The typewriter indeed revolutionized business. It allowed for its expansion and sped up life, as most American technologies have seemed to do. More companies were taking the risk of manufacturing the machine and competition was rising. The typewriter allowed for more efficiency in shorthand, and eventually became a symbol of the American woman worker, as secretaries all over the country began using them. Clerical work defined women workers, and the typewriter became the main tool, or machine, that those women used in their “production.”
As with most technology, the typewriter had many trial and error phases before it could be accepted by society and begin to be manufactured. Hoke explains, “The history of typewriter manufaturing falls into three phases: Firsts, early designs and failed manufacturing efforts, 1853-1867; second, the typewriter’s successful design and manufacture–the Sholes & Gliden Typewriter at Remington, 1867-1881; and third, once Remington’s machine had attracted a market, the invention of new designs and the development of typewriter manufacturing by new firms 1881-1924.” 1 The first of the machines were unsuccessful in manufacturing because they all wrote too slowly. This included the Typographer mentioned earlier.
When Sholes developed his typewriter and Densmore got the Remington Company to manufacture it, they used the American system and between 1874-1881 the Remingtons had the typewriter market to themselves. 2
The third and final phase that Hoke explains is the development by new firms. It “encompasses the full flowering of American System manufacturing technology in the private sector” 3
Hoke explains, “The typewriter was the most complex mechanism mass produced by American industry, public or private, in the nineteenth century. Unlike the wooden movement clocks and axes, the typewriter was and extremely complex machine, requiring extensive adjustment and alignment.” 4 Though it had many interchangeable parts, it was still tested to make sure that all of the machine was indeed working. It is no wonder that a complex machine had complex manufacturing needs.
In terms of competition, Remington fell, Hoke states, “In view of the structure and organization exhibited by E. Remington & Sons with their other consumer products, it clearly approached the typewriter as just another item. Its manufacture was intertwined with all other Remington products and process, which were badly disorganized.” 5 In 1886 Remington had to sell their typewriter business to the firm of Wyckoff, Seamans, & Benedict, who was the exclusive sale agency for the typewriter. Immediately, they createst the Standard Typewriter Manufacturing Company. 6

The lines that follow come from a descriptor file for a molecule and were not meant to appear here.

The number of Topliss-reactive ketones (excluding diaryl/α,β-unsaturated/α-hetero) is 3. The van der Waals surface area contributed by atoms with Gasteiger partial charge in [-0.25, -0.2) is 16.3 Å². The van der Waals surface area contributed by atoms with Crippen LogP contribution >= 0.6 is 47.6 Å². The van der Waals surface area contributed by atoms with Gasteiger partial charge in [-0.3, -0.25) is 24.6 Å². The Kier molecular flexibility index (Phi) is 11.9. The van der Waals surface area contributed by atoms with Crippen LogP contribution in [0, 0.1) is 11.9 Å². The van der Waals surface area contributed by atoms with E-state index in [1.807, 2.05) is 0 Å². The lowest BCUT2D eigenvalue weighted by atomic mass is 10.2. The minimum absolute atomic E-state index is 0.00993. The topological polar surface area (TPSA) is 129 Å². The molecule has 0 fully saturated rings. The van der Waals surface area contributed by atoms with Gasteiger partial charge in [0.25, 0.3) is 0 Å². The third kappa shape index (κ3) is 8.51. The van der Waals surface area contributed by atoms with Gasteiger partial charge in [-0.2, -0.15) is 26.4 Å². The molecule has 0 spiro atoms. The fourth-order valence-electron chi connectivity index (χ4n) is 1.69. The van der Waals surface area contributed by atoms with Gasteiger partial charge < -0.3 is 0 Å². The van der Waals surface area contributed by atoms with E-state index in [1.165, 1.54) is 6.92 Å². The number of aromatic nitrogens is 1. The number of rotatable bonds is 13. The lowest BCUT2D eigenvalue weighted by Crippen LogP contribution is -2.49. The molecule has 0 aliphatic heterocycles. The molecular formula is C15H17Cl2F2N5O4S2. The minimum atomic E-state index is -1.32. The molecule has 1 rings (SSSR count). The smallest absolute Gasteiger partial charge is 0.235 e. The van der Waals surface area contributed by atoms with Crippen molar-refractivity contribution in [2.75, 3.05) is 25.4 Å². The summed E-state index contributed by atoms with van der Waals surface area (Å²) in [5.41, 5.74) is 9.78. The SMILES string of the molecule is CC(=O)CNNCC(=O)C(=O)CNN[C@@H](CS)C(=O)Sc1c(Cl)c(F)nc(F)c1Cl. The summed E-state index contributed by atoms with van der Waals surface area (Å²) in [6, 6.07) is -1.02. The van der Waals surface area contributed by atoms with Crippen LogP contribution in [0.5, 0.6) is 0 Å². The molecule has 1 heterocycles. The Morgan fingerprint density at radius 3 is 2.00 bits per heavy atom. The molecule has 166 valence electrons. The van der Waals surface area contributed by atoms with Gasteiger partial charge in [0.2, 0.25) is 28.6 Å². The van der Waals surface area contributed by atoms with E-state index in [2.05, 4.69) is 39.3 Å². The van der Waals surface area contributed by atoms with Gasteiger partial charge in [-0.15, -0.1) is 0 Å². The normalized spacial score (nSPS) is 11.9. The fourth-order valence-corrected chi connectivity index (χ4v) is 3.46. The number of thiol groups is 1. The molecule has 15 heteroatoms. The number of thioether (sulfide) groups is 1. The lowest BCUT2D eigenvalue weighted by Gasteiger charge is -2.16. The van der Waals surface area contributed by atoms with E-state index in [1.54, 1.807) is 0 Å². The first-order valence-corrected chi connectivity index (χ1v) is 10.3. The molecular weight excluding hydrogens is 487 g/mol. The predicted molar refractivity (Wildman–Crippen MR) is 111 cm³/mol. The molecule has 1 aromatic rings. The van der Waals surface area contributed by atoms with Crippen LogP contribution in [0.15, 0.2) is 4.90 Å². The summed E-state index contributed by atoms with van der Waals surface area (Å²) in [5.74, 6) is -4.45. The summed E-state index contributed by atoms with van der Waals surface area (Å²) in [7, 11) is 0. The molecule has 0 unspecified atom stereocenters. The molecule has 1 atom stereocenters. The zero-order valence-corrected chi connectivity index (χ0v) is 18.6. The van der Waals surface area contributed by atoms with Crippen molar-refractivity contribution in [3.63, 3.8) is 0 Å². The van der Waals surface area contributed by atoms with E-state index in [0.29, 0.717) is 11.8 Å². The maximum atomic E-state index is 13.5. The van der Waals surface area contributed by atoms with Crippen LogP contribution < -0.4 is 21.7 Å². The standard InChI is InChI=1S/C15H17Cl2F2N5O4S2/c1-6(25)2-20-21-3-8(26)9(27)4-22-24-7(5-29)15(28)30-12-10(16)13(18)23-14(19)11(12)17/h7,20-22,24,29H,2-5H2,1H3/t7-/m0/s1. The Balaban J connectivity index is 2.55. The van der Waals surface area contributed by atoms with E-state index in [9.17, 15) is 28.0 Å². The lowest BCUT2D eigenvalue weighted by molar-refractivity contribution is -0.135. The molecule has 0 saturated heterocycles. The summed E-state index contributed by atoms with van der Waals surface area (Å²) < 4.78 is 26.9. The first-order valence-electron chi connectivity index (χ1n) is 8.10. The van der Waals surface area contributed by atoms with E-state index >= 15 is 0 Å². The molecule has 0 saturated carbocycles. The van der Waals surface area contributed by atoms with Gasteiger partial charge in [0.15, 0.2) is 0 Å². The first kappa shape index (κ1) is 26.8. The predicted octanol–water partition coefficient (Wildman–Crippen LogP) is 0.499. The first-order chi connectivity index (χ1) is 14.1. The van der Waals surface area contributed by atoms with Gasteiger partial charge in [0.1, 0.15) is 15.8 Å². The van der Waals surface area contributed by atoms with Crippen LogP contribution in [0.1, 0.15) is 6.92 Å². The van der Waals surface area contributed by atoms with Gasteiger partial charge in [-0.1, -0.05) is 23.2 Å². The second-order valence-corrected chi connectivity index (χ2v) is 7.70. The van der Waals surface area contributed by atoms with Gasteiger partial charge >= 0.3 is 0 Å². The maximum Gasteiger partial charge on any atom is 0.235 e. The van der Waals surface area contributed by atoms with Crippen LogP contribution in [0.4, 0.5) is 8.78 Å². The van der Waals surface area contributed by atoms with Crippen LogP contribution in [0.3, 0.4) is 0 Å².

Many manufacturers had to develop their system around the typewriter needs. The Remingtons had to develop special tools to insure the proper alignment of the type. 7 The American Writing Machine Company also found it necessary to build adjustability into its writing machine despite specialized machinery, a gauging system, and its dedication to the interchangeable system. 8 Many companies had to use and adapt existing technologies to their needs when manufacturing typewriters.
Women and Work
Marceau, “Woman Seated with Underwood Typewriter” Library of Congress, 1918 http://www.loc.gov/pictures/item/2003654903/ (accessed April 10, 2011).
The typewriter completely changed the secretarial positions that women were working and added a new set of responsibilities with their new tool. Secretarial work has seemed to always be dominated by women workers and it is their “industry”. Remington was correct in saying that the typewriter would revolutionize business because it affected secretaries all over the country. Bliven explains the true view of secretarial work, “Considering her vast power, her far-reaching influence, and her strong bargaining position, today’s typewriter operator is entitled to a measure of smug self-satisfactions. She belongs to the largest, strongest group of working women in the world…” 9 These women had to learn new skills, such as typing and shorthand with the arrival of the typewriter. No long could these women possibly be unskilled labor. Bliven mentions, “Typing and shorthand, the students felt, were skills that a girl could fall back on in later years, if necessary, because they were not too strenuous physically.” 10 From this we can see that the typewriter had a significant influence on all of women’s work. Typing was something that women could benefit from, something that could improve their futures.
G.W.N. Yost’s Caligraph. Densmore eventually split from Shole and Remington and began working with Yost. Yost had been creating a writing machine of his own and in 1881 it was ready to be put on the market. Unlike Sholes machine, this was a “beautiful writer” 11 and the second model had a double keyboard with upper and lower case. Even though this was true, it was slower than Shole’s machine, though intended to be faster, none of the features of the Caligraph stood out as real advancements and was not quite as successful.
- Donald Hoke, Ingenious Yankees: The Rise of the American System of Manufactures in the Private Sector (New York: Columbia University Press, 1990) 132. ↩
- Ibid, 133. ↩
- Ibid. ↩
- Ibid. ↩
- Ibid, 150. ↩
- Ibid, 148. ↩
- Ibid, 152. ↩
- Ibid. ↩
- Bruce Bliven, The Wonderful Typewriting Machine (New York: Random House, Inc., 1954) 14. ↩
- Ibid, 16. ↩
- Richard Current, The Typewriter and the Men Who Made It (Urbana: The University of Illinois Press, 1954) 103. ↩